. Amyloid duration is associated with preclinical cognitive decline and tau PET. Alzheimers Dement (Amst). 2020;12(1):e12007. Epub 2020 Feb 13 PubMed.


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  1. This manuscript by Koscik et al. on amyloid duration—or “chronicity”—presents an innovative and valuable approach to a well-trodden research question: How can we best model brain amyloid accumulation to analyze its associations with tau pathology, cognitive function, and clinical decline? As the paper notes, multiple previous studies have employed longitudinal amyloid PET data to examine progression along the AD continuum. However, this work, by using group-based trajectory modeling to “[recast] the magnitude of amyloid elevation along the time dimension,” in effect cleans up the noise in amyloid accumulation trajectories along a new and more functional x-axis. It does so by producing a chronicity variable that does a statistically superior job (relative to chronological age, continuous PiB DVR, or PiB positivity) of predicting biomarker, cognitive, and clinical outcomes.

    In clearly demonstrating trajectory group membership in initially asymptomatic individuals and predicting the time to conversion to amyloid positivity in currently amyloid-negative individuals, this research helps us better understand the earliest stages of pathological amyloid accumulation. In addition, by using this chronicity measure—in particular, to quantify how long an individual has been amyloid-positive—to provide improved predictions of not only entorhinal tau pathology using MK-6240 PET but also progression to MCI and AD, this work enhances our ability to quantify disease progression and the impacts of brain amyloid deposition even in the prodromal phase of AD. Further, the aforementioned improved ability to predict clinical progression may be beneficial for disease prognosis in clinically asymptomatic individuals as well. Of course, notable limitations are the family-history enriched sample with a relatively low level of underrepresented minorities, so the results may not necessarily generalize to other, more diverse populations with different risk levels. However, this study is an important proof-of-concept work that may increase our knowledge of the early transitions from normal cognition to cognitive impairment and dementia.

    View all comments by Samuel Lockhart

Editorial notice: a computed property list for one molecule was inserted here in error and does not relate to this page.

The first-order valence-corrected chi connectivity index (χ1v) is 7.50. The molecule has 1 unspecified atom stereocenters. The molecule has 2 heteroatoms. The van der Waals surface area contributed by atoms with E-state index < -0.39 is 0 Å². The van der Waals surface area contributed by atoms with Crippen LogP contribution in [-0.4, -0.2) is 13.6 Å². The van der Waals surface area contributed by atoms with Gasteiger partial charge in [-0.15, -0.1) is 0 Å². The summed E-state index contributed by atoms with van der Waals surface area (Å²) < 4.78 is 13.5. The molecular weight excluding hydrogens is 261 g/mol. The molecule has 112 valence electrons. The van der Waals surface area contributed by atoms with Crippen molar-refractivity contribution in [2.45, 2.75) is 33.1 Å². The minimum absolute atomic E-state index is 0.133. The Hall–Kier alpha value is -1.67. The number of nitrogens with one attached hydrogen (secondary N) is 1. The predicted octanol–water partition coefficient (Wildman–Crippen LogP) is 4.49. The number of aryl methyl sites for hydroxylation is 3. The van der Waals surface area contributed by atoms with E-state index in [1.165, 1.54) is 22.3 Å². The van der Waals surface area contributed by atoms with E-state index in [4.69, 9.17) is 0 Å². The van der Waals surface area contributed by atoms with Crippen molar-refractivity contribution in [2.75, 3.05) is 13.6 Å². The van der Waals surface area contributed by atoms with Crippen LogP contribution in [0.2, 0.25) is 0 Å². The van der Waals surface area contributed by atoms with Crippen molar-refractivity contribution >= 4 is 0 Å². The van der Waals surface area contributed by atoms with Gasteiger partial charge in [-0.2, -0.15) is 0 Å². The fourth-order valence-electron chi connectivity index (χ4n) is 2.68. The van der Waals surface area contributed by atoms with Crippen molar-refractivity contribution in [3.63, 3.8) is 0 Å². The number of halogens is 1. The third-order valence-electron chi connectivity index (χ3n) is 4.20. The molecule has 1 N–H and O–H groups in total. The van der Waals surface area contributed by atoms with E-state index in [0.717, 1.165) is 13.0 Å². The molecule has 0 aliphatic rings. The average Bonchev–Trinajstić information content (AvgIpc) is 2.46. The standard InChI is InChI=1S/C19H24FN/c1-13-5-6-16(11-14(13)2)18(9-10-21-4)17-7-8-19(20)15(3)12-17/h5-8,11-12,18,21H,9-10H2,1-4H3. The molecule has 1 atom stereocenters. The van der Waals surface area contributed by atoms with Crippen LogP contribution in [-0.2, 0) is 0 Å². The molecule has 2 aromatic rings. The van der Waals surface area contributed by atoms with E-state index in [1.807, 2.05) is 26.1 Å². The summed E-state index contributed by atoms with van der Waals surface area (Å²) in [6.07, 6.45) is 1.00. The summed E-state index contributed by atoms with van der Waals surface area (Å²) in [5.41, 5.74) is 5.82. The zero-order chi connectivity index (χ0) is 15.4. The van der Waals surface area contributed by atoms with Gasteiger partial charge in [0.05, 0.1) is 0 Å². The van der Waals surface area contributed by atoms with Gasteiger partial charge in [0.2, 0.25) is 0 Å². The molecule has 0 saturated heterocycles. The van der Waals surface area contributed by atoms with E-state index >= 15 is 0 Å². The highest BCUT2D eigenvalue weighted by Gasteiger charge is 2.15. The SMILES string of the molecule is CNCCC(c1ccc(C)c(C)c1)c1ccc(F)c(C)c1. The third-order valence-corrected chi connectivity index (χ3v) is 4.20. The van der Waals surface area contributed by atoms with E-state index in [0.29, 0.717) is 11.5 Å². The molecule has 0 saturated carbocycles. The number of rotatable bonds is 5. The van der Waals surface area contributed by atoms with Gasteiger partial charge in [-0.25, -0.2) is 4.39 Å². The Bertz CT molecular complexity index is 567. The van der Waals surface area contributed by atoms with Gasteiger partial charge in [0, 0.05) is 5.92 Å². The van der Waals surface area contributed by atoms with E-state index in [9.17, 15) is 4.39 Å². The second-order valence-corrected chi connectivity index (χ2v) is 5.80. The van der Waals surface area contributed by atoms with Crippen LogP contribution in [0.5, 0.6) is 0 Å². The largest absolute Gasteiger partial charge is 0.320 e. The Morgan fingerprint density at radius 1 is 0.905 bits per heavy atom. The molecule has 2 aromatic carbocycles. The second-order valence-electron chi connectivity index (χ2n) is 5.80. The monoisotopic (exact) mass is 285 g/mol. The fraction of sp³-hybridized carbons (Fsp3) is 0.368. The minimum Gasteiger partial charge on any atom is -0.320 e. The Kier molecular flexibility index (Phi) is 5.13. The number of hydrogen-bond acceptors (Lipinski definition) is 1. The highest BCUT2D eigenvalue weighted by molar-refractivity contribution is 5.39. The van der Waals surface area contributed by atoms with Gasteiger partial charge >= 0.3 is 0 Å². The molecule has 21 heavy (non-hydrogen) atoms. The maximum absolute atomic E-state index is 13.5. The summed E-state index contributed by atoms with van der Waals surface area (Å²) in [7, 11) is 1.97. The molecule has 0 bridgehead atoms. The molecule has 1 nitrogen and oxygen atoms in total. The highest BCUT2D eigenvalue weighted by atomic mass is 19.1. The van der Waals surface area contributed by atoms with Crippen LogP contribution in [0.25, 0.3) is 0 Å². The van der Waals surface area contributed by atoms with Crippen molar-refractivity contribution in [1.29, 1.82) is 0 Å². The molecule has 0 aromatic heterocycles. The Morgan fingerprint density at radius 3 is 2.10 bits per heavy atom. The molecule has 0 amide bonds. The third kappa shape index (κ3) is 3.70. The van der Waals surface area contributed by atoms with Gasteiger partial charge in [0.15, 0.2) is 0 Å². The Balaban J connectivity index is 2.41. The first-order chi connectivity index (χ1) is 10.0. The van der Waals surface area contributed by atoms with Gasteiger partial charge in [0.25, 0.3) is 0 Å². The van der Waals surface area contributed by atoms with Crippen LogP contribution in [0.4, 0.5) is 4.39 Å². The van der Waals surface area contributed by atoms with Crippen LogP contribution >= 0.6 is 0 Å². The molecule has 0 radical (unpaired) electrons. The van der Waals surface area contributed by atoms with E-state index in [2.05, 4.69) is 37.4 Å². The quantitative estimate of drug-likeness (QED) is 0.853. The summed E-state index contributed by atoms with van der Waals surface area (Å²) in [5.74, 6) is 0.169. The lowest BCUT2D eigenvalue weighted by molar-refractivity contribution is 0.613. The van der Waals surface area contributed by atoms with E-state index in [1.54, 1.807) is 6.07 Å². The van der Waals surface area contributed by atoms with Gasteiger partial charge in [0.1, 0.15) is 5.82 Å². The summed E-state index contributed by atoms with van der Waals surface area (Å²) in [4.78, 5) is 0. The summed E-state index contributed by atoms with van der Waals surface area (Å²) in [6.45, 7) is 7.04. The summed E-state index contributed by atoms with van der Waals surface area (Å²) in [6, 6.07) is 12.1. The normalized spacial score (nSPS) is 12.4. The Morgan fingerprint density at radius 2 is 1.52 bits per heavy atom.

2. This is an interesting approach to obtain additional information from amyloid PET scans beyond dichotomization (A+/-) or a composite measure of amyloid PET signal. This fits a series of studies taking alternative approaches to increase the predictive value of amyloid PET measures for cognition or other AD biomarkers, e.g. “time-to-amyloid-positivity” (Insel et al., 2017), subthreshold amyloid PET uptake (Landau et al., 2018) or amyloid PET signal in CSF+/PET- groups (Palmqvist et al., 2017). The measure called “amyloid chronicity” reflects the modeled number of years for which an individual has been exposed to significant amyloid burden (A+) or the time it will take to become A+ in the future. This is an inventive idea. Strengths of the approach include the non-linear modelling to account for the presumed sigmoidal shape of amyloid accrual over time and the fact that amyloid chronicity could be reasonably well established based on a single amyloid PET scan. The added value of the amyloid chronicity measure compared to binarized amyloid PET results is clear, but further studies are needed to evaluate whether it also outperforms a global or regional amyloid measure (on some outcomes it showed better model fit, but not on others). An inherent disadvantage of the approach is that it still needs a threshold for amyloid-positivity and that the potential value of subthreshold levels of amyloid pathology is potentially not fully utilized. I look forward to studies applying this method to F18-labeled amyloid PET tracers and/or in other study populations.


    . Time to Amyloid Positivity and Preclinical Changes in Brain Metabolism, Atrophy, and Cognition: Evidence for Emerging Amyloid Pathology in Alzheimer's Disease. Front Neurosci. 2017;11:281. Epub 2017 May 17 PubMed.

    . Memory decline accompanies subthreshold amyloid accumulation. Neurology. 2018 Apr 24;90(17):e1452-e1460. Epub 2018 Mar 23 PubMed.

    . Earliest accumulation of β-amyloid occurs within the default-mode network and concurrently affects brain connectivity. Nat Commun. 2017 Oct 31;8(1):1214. PubMed.

    View all comments by Rik Ossenkoppele

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  1. Amyloid—It’s Not Whether, but for How Long You’ve Had It